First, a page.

Bacteria build stronger biofilms with modified cellulose | Science News

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The secret to icky, sticky bacterial biofilms lies in the microbes’ cellulose

A surprising molecular tweak reveals how the fibrous material differs from that found in plants

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2:31pm, January 18, 2018
E. coli colony

TANGLY TENDRILS  This colony of E. coli bacteria gets its wrinkly look thanks to tendrils of cellulose that it uses to build a supertight, sticky web. A new view of microbes’ cellulose shows how it’s different from the kind found in plants.

To build resilient colonies, bacteria make a surprising tweak to a common substance found in cells.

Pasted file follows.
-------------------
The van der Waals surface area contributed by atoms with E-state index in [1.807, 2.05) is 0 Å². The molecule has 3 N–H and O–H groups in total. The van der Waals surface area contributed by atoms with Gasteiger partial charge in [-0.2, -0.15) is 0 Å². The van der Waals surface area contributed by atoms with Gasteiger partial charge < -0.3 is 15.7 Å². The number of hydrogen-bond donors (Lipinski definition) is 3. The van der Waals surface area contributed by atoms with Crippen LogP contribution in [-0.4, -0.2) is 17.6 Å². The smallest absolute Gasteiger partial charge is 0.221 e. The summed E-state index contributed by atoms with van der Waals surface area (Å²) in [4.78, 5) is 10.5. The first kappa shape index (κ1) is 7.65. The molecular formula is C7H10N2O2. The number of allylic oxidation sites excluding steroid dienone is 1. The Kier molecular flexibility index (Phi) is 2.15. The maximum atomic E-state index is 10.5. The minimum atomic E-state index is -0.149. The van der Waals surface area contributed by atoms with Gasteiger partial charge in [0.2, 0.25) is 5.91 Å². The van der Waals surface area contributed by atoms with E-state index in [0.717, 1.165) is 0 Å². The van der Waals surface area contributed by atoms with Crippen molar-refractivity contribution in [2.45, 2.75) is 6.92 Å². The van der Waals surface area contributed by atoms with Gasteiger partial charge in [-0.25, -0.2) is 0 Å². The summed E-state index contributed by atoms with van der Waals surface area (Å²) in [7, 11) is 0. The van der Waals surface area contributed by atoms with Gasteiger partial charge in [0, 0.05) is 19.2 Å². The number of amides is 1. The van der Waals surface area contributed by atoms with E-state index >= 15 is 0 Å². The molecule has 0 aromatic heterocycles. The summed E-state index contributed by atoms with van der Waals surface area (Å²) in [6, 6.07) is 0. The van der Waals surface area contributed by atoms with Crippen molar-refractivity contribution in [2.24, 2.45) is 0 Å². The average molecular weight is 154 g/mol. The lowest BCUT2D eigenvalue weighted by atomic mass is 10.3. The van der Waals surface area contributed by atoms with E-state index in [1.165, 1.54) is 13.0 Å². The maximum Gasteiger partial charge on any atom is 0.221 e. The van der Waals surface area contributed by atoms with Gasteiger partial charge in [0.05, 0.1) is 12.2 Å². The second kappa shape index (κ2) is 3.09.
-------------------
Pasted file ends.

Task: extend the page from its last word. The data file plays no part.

A  biochemical addition to the cellulose produced by E. coli and other species of bacteria lets them create colonies that are resistant to disruption, researchers report in the Jan. 19 Science. Called biofilms, these microbial colonies can form on medical devices or inside the body, leading to hard-to-treat infections that can resist antibiotics. Figuring out how to weaken these films by altering bacteria’s cellulose could lead to new treatments.

Cellulose is the most abundant natural polymer on the planet. It makes celery stringy and plants’ cell walls rigid. The basic structure of the substance is simple: a bunch of copies of the sugar glucose — the exact number can vary — strung together like beads on a string.

While the polymer is best

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